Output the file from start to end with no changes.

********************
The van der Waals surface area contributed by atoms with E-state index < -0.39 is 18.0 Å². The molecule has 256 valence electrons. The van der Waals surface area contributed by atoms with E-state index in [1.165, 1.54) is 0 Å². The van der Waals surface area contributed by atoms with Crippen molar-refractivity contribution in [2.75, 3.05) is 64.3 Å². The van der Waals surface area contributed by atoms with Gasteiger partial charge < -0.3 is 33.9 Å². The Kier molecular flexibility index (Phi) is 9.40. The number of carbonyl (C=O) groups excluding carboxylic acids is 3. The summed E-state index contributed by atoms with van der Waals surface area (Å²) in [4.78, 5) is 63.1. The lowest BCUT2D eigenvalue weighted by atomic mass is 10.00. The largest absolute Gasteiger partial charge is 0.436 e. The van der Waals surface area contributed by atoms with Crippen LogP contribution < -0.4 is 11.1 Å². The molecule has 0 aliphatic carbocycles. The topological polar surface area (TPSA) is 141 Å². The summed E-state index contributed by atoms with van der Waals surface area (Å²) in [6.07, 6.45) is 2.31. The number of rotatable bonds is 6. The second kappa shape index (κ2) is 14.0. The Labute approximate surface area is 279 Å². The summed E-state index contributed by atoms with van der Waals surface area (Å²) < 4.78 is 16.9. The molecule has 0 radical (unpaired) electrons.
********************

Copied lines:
The van der Waals surface area contributed by atoms with E-state index < -0.39 is 18.0 Å². The molecule has 256 valence electrons. The van der Waals surface area contributed by atoms with E-state index in [1.165, 1.54) is 0 Å². The van der Waals surface area contributed by atoms with Crippen molar-refractivity contribution in [2.75, 3.05) is 64.3 Å². The van der Waals surface area contributed by atoms with Gasteiger partial charge < -0.3 is 33.9 Å². The Kier molecular flexibility index (Phi) is 9.40. The number of carbonyl (C=O) groups excluding carboxylic acids is 3. The summed E-state index contributed by atoms with van der Waals surface area (Å²) in [4.78, 5) is 63.1. The lowest BCUT2D eigenvalue weighted by atomic mass is 10.00. The largest absolute Gasteiger partial charge is 0.436 e. The van der Waals surface area contributed by atoms with Crippen LogP contribution < -0.4 is 11.1 Å². The molecule has 0 aliphatic carbocycles. The topological polar surface area (TPSA) is 141 Å². The summed E-state index contributed by atoms with van der Waals surface area (Å²) in [6.07, 6.45) is 2.31. The number of rotatable bonds is 6. The second kappa shape index (κ2) is 14.0. The Labute approximate surface area is 279 Å². The summed E-state index contributed by atoms with van der Waals surface area (Å²) < 4.78 is 16.9. The molecule has 0 radical (unpaired) electrons.